The two major issues I ran into here were that the last 5 missions of this game have a huge difficulty spike. You will be grinding to get Mao and the rest of your crew that wasn’t around for most of the game up to snuff. You will need to be right around 45 to be able to easily polish off those missions. The other major issue is some of the skills just simply do not work. Iron Will is a shining example of this because it’s supposed to reduce damage for the entire turn, but it does nothing. This would’ve been great in the last few missions because these bosses hit hard.
I don’t think Full Metal Panic! Fight! Who Dares Wins is a bad game, but it certainly has some issues. I would’ve liked to have seen a more fleshed out recap, the graphics could’ve been better, and some of the skills not functioning properly is inexcusable. Still, underneath all of its faults there is a basic Super Robot Wars game here with a pretty sweet Full Metal Panic! theme. The game costs $61.99 at Play-Asia and takes about 10 hours to complete. You can get a little more mileage out of replays for the alternate scenes. If you’re a fan of the series I think you could really enjoy this title, but if you’re not a fan I would be hard pressed to recommend this as a starting point.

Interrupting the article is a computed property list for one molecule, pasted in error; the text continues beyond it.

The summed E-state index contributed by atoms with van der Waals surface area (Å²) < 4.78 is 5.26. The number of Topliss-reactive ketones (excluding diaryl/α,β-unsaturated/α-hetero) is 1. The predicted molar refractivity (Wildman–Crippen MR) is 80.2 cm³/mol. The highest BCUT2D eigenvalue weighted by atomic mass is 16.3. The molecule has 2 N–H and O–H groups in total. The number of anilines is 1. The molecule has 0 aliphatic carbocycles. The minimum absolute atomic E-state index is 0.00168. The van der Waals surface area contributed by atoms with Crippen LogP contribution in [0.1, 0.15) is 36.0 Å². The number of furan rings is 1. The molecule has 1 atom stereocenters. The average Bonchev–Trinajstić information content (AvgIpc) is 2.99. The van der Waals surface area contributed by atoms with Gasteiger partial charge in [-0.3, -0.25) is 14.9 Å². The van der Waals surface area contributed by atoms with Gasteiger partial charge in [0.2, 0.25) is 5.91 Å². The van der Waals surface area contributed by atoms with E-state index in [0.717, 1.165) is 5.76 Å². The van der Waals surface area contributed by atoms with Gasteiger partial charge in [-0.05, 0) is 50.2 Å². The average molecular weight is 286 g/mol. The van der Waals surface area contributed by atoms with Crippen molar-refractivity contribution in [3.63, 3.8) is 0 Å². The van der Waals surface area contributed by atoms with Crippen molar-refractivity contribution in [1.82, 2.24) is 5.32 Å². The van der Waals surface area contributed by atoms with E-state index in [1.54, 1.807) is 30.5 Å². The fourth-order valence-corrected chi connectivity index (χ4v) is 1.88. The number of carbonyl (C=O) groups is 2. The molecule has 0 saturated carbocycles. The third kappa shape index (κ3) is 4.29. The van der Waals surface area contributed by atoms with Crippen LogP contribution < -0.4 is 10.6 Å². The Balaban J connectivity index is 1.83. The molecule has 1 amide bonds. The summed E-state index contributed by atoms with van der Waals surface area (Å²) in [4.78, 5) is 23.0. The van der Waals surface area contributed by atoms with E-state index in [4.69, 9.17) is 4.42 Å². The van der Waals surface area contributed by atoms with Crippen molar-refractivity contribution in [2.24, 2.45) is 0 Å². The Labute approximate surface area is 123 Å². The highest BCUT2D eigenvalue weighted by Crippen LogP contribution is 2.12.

Game was provided by Play-Asia. If you would like a copy for yourself, please use our affiliate link below.
*Link used in the review was an affiliate link as well*
Bandai NamcoFull Metal Panic!mechaPlay Asia